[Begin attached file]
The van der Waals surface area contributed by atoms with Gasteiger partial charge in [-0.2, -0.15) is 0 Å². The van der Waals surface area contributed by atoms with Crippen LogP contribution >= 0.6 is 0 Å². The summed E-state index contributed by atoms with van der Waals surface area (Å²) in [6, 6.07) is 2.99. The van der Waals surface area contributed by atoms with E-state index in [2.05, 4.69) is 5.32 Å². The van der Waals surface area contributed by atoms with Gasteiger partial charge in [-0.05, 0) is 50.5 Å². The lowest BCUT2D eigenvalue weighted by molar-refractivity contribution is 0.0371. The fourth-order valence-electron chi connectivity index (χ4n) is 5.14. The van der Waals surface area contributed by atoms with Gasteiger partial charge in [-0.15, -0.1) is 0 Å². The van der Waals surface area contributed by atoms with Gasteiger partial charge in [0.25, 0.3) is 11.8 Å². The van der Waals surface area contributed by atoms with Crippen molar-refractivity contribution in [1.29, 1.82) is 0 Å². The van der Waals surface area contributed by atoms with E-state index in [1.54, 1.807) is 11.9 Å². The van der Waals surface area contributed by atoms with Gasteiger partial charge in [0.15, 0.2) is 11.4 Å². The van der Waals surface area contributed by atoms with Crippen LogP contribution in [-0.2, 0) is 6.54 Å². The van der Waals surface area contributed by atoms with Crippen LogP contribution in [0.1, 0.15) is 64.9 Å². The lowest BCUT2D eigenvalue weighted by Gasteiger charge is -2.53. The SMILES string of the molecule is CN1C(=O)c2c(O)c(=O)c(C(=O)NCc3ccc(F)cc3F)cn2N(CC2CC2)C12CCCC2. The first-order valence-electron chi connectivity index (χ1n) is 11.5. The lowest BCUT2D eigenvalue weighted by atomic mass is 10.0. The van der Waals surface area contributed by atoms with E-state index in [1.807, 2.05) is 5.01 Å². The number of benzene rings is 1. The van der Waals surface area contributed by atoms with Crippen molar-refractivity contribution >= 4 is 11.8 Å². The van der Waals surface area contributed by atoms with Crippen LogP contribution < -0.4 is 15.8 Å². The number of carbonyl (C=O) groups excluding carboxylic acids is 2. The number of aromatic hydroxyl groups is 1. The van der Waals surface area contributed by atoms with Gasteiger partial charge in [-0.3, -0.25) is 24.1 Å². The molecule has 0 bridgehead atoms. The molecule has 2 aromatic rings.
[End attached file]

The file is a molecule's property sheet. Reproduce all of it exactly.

The van der Waals surface area contributed by atoms with Gasteiger partial charge in [-0.2, -0.15) is 0 Å². The van der Waals surface area contributed by atoms with Crippen LogP contribution >= 0.6 is 0 Å². The summed E-state index contributed by atoms with van der Waals surface area (Å²) in [6, 6.07) is 2.99. The van der Waals surface area contributed by atoms with E-state index in [2.05, 4.69) is 5.32 Å². The van der Waals surface area contributed by atoms with Gasteiger partial charge in [-0.05, 0) is 50.5 Å². The lowest BCUT2D eigenvalue weighted by molar-refractivity contribution is 0.0371. The fourth-order valence-electron chi connectivity index (χ4n) is 5.14. The van der Waals surface area contributed by atoms with Gasteiger partial charge in [-0.15, -0.1) is 0 Å². The van der Waals surface area contributed by atoms with Gasteiger partial charge in [0.25, 0.3) is 11.8 Å². The van der Waals surface area contributed by atoms with Crippen molar-refractivity contribution in [1.29, 1.82) is 0 Å². The van der Waals surface area contributed by atoms with E-state index in [1.54, 1.807) is 11.9 Å². The van der Waals surface area contributed by atoms with Gasteiger partial charge in [0.15, 0.2) is 11.4 Å². The van der Waals surface area contributed by atoms with Crippen LogP contribution in [-0.2, 0) is 6.54 Å². The van der Waals surface area contributed by atoms with Crippen LogP contribution in [0.1, 0.15) is 64.9 Å². The lowest BCUT2D eigenvalue weighted by Gasteiger charge is -2.53. The SMILES string of the molecule is CN1C(=O)c2c(O)c(=O)c(C(=O)NCc3ccc(F)cc3F)cn2N(CC2CC2)C12CCCC2. The first-order valence-electron chi connectivity index (χ1n) is 11.5. The lowest BCUT2D eigenvalue weighted by atomic mass is 10.0. The van der Waals surface area contributed by atoms with E-state index in [1.807, 2.05) is 5.01 Å². The number of benzene rings is 1. The van der Waals surface area contributed by atoms with Crippen molar-refractivity contribution >= 4 is 11.8 Å². The van der Waals surface area contributed by atoms with Crippen LogP contribution < -0.4 is 15.8 Å². The number of carbonyl (C=O) groups excluding carboxylic acids is 2. The number of aromatic hydroxyl groups is 1. The van der Waals surface area contributed by atoms with Gasteiger partial charge in [-0.3, -0.25) is 24.1 Å². The molecule has 0 bridgehead atoms. The molecule has 2 aromatic rings.